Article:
African Impala skin cushion
African Impala skin cushion
Size: 40cm x 40cm (L x W)
A beautiful African handcrafted Impala cushion.
Genuine African Impala hide cushion from South Africa with zipper for inserting stuffing.
The Impala roams in most South African game reserves and is found mainly in Southern Africa.. African Impala hides are obtained during the culling season in South Africa and all Impala pelt/skin are CITIES approved to ensure that there has been no illegal culling or poaching of these pelts.
All sizes listed are approximate. The Impala cushion you purchase and receive may differ just slightly in size, look, and/or color from the Impala cushion shown in the picture because each cushion is handcrafted by individual artists.
Stuffing not included.
We are registered with KZN Wildlife in KwaZulu Natal, South Africa who are our local conservation authorities in our area, we obtain any documentation needed from them for any items that is needed for your country. You can feel assured that you have bought from a legal, registered trader.
If you are looking for other African
game skin cushions return to our main African
Facts about this animal
Impalas are medium-sized antelopes that roam the savanna and light woodlands of eastern and southern Africa. In the rainy season, when food is plentiful, they may gather in large herds of several hundred animals to browse on grasses and herbs, bushes, shrubs, and shoots.
Herds offer protection from predators, such as lions. An alert impala will bark out an alarm that puts the entire herd to flight - and a fleeing impala is no easy prey. Impalas are fleet runners who are able to leap distances of up to 33 feet (10 meters). They use this technique to escape predators and sometimes, apparently, simply to amuse themselves.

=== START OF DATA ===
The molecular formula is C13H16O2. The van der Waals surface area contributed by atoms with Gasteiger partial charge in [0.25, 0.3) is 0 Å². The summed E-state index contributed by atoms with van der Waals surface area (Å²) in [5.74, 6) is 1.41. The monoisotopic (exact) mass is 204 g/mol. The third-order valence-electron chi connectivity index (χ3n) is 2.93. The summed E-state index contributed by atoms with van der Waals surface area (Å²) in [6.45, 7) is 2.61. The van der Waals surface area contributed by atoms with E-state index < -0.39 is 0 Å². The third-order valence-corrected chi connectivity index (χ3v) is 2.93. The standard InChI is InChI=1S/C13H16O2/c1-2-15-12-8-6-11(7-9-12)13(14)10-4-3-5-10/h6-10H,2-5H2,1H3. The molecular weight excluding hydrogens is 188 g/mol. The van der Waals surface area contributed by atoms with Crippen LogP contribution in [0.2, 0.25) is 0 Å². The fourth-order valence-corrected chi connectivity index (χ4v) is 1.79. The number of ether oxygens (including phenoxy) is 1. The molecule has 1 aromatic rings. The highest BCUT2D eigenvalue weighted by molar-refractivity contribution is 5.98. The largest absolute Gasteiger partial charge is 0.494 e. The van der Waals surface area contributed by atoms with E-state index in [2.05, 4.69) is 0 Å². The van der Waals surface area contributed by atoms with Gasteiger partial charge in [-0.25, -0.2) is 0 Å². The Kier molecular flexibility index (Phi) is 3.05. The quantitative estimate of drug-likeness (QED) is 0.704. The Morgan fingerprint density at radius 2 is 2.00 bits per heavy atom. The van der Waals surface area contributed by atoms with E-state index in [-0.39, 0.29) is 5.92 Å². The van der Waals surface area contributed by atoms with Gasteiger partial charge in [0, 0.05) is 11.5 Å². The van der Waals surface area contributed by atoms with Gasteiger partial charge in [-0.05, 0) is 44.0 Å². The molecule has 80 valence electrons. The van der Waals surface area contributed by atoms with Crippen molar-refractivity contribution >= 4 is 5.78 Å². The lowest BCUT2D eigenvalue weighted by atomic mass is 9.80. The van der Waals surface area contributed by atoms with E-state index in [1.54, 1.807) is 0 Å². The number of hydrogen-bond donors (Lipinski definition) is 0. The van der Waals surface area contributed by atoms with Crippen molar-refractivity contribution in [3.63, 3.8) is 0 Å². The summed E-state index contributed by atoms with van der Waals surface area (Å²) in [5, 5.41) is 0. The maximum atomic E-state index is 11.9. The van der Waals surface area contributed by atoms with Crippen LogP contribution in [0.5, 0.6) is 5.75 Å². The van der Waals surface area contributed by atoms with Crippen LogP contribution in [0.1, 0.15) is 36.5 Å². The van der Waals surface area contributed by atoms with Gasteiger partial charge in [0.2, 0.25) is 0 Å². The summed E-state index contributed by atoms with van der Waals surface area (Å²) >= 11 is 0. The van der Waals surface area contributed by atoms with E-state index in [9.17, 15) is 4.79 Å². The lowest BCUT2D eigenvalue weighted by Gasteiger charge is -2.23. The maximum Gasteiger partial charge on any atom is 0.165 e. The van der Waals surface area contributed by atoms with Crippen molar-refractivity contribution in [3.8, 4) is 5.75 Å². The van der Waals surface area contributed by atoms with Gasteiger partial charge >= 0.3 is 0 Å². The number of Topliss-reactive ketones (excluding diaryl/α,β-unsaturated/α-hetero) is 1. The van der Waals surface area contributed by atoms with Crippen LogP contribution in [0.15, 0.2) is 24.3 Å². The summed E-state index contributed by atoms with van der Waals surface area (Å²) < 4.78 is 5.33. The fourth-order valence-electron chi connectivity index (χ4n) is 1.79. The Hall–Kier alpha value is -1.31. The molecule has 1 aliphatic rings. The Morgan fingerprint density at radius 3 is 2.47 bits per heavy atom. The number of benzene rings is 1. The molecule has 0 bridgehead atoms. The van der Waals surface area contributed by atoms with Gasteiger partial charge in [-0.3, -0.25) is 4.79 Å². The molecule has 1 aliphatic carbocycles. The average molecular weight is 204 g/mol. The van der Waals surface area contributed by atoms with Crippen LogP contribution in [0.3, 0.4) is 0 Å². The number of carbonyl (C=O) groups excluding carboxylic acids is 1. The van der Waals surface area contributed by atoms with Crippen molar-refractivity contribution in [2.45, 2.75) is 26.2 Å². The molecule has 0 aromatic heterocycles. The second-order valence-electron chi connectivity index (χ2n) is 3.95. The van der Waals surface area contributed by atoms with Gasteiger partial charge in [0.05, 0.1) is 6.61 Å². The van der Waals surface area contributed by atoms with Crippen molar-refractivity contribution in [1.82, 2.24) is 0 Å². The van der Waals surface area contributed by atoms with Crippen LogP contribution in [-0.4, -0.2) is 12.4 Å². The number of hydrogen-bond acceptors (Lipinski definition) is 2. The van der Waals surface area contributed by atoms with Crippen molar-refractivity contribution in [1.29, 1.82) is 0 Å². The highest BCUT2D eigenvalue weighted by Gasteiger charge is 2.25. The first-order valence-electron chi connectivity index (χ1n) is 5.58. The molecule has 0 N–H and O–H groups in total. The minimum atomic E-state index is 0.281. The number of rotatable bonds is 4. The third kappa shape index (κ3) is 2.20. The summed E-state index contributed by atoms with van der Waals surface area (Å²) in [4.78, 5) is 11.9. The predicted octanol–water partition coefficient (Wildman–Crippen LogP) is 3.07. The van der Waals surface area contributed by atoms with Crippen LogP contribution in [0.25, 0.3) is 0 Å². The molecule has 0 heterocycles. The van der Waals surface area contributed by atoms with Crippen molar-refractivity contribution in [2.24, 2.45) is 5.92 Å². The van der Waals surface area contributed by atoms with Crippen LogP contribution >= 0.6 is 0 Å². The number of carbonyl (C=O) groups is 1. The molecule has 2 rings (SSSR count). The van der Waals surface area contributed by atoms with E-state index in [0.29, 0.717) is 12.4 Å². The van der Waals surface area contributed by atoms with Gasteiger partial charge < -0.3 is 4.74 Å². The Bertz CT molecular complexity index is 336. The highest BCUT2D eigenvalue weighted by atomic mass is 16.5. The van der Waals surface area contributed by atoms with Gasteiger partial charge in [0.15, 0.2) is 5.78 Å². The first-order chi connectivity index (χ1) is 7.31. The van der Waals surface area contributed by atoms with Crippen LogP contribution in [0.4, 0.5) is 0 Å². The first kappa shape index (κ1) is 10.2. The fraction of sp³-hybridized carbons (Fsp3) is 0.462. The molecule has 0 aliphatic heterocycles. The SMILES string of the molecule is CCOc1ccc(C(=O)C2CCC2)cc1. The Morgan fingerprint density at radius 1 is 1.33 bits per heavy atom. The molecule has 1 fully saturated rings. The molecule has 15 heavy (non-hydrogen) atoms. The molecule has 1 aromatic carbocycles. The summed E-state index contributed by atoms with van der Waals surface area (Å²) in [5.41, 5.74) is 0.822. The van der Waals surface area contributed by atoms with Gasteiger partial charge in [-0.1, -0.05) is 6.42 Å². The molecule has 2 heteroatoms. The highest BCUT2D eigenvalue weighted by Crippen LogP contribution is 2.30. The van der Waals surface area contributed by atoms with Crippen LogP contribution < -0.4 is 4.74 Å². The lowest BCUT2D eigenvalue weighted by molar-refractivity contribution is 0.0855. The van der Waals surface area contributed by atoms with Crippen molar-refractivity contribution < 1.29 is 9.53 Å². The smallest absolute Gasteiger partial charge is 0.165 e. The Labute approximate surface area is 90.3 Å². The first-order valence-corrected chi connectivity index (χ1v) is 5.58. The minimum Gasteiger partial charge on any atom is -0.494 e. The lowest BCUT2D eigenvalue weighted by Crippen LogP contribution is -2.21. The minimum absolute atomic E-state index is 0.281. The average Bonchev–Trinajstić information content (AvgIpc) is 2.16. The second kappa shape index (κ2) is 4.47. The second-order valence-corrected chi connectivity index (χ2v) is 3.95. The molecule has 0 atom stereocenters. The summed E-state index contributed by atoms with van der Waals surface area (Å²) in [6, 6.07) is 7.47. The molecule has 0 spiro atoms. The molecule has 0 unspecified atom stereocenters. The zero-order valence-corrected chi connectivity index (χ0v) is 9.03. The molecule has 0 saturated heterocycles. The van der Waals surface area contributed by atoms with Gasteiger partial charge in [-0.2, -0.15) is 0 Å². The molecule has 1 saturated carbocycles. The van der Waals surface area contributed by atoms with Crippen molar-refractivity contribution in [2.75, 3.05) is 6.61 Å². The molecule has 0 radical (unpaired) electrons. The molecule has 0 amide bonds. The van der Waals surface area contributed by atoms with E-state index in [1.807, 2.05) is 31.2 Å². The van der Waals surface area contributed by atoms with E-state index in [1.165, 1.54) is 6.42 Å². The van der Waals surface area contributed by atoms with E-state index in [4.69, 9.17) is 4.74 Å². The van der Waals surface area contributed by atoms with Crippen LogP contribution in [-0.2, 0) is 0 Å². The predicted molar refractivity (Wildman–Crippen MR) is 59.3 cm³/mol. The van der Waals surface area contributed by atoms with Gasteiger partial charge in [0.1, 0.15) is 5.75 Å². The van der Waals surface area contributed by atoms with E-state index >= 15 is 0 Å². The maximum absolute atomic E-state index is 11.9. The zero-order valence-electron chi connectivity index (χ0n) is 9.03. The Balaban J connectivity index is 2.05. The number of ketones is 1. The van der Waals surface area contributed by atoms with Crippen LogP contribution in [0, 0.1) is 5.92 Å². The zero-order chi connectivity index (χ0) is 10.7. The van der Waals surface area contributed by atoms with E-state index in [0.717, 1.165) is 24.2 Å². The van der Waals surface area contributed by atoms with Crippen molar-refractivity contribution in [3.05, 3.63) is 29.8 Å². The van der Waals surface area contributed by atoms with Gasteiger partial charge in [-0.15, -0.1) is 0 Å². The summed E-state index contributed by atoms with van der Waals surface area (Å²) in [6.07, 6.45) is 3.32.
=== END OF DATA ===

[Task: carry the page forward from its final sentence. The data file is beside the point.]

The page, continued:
The impala can also clear bushes and other obstacles by soaring some 10 feet (3 meters) in the air. Typically, a running impala will simply jump over anything in its path.
This graceful antelope is known for its long, spiral horns, which males use to challenge each other in tests of strength. Older impala males stake out mating territories and herd groups of females that they jealously guard against any rivals. During this exhausting mating period, the male must fight off challengers, herd his females, and mate with them. Unsuccessful bids to take over a male's territory usually end with the loser retreating to join a bachelor herd.
Females typically give birth about seven months after they mate, usually to a single impala. Both mother and baby join a herd of females and offspring within a few days.
- Swahili Name: Swala Pala
- Scientific Name: Aepyceros melampus
- Size: 28 to 36 inches tall
- Weight: 100 to 135 pounds
- Lifespan: 12 years Savanna and light woodland
- Diet: Grazer/browser
- Gestation: Between 6 and 7 months
- Predators: Lions, leopards, cheetahs, hyenas, hunting dogs
Conservation status: Least concern / abundant